42,000 years ago, the Earth's magnetic poles reversed in an event named after the author of Hitchhiker's Guide to the Galaxy@CarolynGramling of @ScienceNews on the prehistoric magnetic flip that shook up life on Earth: https://t.co/4zdylynguI pic.twitter.com/7tKigCayYk— Living On Earth (@livingonearth) April 2, 2021
2. National Geographic
National Geographic, or NatGeo, is a longstanding leader in the field of environmental science journalism.
NatGeo always includes professional photos with its news stories, which is why readers find it to be engaging for people of all ages. NatGeo regularly posts content on climate change, global warming, and environmental threats.
Stories to read right now: Gas heat and stoves are warming the climate. Should cities start banning them? and ‘A forest on caffeine’? How coffee can help forests grow faster.
The paved waterway is best known for movie car chases, but a new project aims to make it a haven for wildlife once again https://t.co/ZZjiP4bf8L— National Geographic (@NatGeo) April 6, 2021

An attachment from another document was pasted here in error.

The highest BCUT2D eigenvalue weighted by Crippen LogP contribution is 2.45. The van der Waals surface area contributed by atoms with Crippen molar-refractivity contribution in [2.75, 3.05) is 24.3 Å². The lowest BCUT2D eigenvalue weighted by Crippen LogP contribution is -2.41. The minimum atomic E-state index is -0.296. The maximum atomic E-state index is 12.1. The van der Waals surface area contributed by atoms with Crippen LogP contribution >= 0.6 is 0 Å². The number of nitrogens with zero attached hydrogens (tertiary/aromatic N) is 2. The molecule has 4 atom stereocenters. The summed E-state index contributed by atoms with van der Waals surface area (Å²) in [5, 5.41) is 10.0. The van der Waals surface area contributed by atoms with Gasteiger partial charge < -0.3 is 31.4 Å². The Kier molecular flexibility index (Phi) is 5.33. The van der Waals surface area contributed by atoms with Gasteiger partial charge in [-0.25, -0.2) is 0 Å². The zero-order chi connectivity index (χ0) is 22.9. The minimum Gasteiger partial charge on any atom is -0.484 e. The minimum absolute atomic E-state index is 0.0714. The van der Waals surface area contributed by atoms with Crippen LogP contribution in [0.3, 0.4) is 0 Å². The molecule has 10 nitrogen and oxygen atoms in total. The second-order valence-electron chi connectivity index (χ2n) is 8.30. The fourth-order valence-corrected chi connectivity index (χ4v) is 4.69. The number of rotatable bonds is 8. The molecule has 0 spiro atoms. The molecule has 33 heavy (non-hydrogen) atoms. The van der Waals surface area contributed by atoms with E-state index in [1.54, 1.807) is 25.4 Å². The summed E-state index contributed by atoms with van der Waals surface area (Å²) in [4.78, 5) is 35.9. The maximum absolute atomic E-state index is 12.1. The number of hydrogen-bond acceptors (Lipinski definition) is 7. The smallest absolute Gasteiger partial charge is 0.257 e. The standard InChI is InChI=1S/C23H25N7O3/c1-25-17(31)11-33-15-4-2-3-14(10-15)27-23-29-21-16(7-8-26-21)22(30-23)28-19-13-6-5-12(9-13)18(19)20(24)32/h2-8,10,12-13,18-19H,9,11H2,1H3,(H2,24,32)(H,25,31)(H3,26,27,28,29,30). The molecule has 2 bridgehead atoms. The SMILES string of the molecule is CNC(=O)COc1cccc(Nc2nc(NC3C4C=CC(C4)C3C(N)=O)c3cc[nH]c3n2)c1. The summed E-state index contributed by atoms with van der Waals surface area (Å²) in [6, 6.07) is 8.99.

National Aeronautics and Space Administration (NASA) covers topical research on categories like land, air, climate, hazards, water, oceans, and ice. It also has a news category dedicated to showing you exactly how NASA’s space explorations and Earth data benefit society.
NASA is most often a primary source because its content is credible and includes crucial data on its official Earth expeditions and research. Stay up to date on some of the best environmental science research news in the world with NASA’s Earth Science news site.
Stories to read right now: What a Glacial River Reveals About the Greenland Ice Sheet and SOFIA Offers New Way to Study Earth’s Atmosphere.
🧪 The 1st long-duration biology experiment in deep space completed its assembly and tests — bringing it one step closer to launching on our @NASAArtemis I mission around the Moon! Get more details on BioSentinel’s groundbreaking mission here: https://t.co/ByYxFXstKX pic.twitter.com/9MBXpWoBkB— NASA (@NASA) April 3, 2021